Date of Conferral







Jrffrey Prinster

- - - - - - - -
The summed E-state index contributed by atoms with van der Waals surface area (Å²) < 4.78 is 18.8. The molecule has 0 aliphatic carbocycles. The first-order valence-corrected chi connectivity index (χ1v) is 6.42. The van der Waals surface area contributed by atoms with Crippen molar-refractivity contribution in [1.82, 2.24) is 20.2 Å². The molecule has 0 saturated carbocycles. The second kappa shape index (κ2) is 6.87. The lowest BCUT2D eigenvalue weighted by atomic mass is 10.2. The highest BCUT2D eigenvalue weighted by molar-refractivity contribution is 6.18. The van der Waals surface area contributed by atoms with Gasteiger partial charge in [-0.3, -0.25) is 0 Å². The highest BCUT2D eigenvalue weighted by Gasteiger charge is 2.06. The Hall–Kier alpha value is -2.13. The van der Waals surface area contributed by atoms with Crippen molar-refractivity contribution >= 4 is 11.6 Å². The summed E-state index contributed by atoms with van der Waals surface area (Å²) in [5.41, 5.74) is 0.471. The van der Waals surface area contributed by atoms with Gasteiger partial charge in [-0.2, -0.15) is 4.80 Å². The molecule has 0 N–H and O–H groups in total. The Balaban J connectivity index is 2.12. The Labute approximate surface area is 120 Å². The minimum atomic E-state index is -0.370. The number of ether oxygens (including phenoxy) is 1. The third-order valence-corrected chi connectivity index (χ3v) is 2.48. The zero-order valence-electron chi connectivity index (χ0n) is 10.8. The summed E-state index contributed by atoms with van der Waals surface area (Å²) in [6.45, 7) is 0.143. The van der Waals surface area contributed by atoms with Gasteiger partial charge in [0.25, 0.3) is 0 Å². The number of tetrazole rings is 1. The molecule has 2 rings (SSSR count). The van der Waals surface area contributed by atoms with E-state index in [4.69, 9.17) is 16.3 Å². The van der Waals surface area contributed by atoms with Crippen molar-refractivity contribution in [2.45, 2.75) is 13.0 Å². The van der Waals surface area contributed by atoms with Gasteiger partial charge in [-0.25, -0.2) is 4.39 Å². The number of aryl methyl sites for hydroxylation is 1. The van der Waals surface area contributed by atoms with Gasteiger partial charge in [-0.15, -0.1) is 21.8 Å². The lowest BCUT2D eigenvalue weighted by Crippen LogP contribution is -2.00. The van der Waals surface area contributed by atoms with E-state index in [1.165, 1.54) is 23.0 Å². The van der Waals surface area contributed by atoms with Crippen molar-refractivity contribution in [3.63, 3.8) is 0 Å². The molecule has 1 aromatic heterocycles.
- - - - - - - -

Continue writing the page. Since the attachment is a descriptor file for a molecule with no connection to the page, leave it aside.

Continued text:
Fiscal reports have, since 2010, documented weak budget credibility in Sierra Leone public financial management noting that the government budget does not constitute a dependable framework for the planning, allocation and efficient use of the nation's resources. The purpose of this study was to develop a budgetary reform agenda and the research question that guided the study related to the reasons for the high monetary variances between the approved budget and the year-end financial reports. Government budgets and financial reports were reviewed for 2010-2014 and senior government officials were interviewed regarding the main stages of the annual budgetary process. The new public management model constituted the overarching conceptual foundation based on a qualitative case study of 7 government ministries and the House of Parliament. The baseline criteria for efficient government budgeting developed by the Organization for Economic Cooperation and Development served as the analytical framework from which four themes were established to analyze the planning, preparation, approval and the execution of the annual budget. The main finding was that the government's budget exhibited a lack of credibility given the significant variances between the budget and the actual outcomes; and the ineffective role of the legislature. As part of the financial management reforms needed, the government would have to rewrite the budget law and recruit experienced staff to strengthen the legislative budgetary function. These changes could contribute to the enhancement of value in the government's use of taxpayers' monies, causing improved economic and financial reporting and thereby promoting positive social change for the people of Sierra Leone.